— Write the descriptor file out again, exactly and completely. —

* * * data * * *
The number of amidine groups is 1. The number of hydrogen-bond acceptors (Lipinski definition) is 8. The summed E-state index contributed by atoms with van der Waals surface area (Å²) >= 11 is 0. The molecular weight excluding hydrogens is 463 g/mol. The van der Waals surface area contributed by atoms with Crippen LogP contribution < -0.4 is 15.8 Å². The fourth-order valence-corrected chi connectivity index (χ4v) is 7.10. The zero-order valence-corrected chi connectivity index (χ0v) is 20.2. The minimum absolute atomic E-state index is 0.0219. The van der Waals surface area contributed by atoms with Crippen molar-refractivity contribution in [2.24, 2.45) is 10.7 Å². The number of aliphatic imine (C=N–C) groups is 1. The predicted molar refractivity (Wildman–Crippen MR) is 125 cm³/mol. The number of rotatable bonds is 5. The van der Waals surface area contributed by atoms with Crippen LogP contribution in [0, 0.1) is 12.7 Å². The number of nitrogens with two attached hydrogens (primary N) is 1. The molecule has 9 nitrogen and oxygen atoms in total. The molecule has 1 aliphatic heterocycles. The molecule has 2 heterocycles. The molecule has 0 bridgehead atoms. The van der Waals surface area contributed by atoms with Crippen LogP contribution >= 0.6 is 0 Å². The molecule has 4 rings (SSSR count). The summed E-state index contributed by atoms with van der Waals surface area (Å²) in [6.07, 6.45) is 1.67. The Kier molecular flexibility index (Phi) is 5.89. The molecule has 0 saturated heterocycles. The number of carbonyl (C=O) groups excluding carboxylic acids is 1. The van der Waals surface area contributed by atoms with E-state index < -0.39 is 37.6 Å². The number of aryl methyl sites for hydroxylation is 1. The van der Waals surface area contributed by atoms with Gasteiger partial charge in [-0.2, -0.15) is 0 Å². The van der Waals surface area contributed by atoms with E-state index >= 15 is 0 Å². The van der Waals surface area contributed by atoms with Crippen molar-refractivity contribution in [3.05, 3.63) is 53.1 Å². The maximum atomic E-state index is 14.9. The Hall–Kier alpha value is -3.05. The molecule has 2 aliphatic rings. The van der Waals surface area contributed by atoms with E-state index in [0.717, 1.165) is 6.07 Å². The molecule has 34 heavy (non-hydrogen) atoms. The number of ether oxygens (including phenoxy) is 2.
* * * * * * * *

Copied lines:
The number of amidine groups is 1. The number of hydrogen-bond acceptors (Lipinski definition) is 8. The summed E-state index contributed by atoms with van der Waals surface area (Å²) >= 11 is 0. The molecular weight excluding hydrogens is 463 g/mol. The van der Waals surface area contributed by atoms with Crippen LogP contribution < -0.4 is 15.8 Å². The fourth-order valence-corrected chi connectivity index (χ4v) is 7.10. The zero-order valence-corrected chi connectivity index (χ0v) is 20.2. The minimum absolute atomic E-state index is 0.0219. The van der Waals surface area contributed by atoms with Crippen molar-refractivity contribution in [2.24, 2.45) is 10.7 Å². The number of aliphatic imine (C=N–C) groups is 1. The predicted molar refractivity (Wildman–Crippen MR) is 125 cm³/mol. The number of rotatable bonds is 5. The van der Waals surface area contributed by atoms with Crippen LogP contribution in [0, 0.1) is 12.7 Å². The number of nitrogens with two attached hydrogens (primary N) is 1. The molecule has 9 nitrogen and oxygen atoms in total. The molecule has 1 aliphatic heterocycles. The molecule has 2 heterocycles. The molecule has 0 bridgehead atoms. The van der Waals surface area contributed by atoms with Crippen LogP contribution >= 0.6 is 0 Å². The molecule has 4 rings (SSSR count). The summed E-state index contributed by atoms with van der Waals surface area (Å²) in [6.07, 6.45) is 1.67. The Kier molecular flexibility index (Phi) is 5.89. The molecule has 0 saturated heterocycles. The number of carbonyl (C=O) groups excluding carboxylic acids is 1. The van der Waals surface area contributed by atoms with E-state index < -0.39 is 37.6 Å². The number of aryl methyl sites for hydroxylation is 1. The van der Waals surface area contributed by atoms with Gasteiger partial charge in [-0.2, -0.15) is 0 Å². The van der Waals surface area contributed by atoms with E-state index >= 15 is 0 Å². The van der Waals surface area contributed by atoms with Crippen molar-refractivity contribution in [3.05, 3.63) is 53.1 Å². The maximum atomic E-state index is 14.9. The Hall–Kier alpha value is -3.05. The molecule has 2 aliphatic rings. The van der Waals surface area contributed by atoms with E-state index in [0.717, 1.165) is 6.07 Å². The molecule has 34 heavy (non-hydrogen) atoms. The number of ether oxygens (including phenoxy) is 2.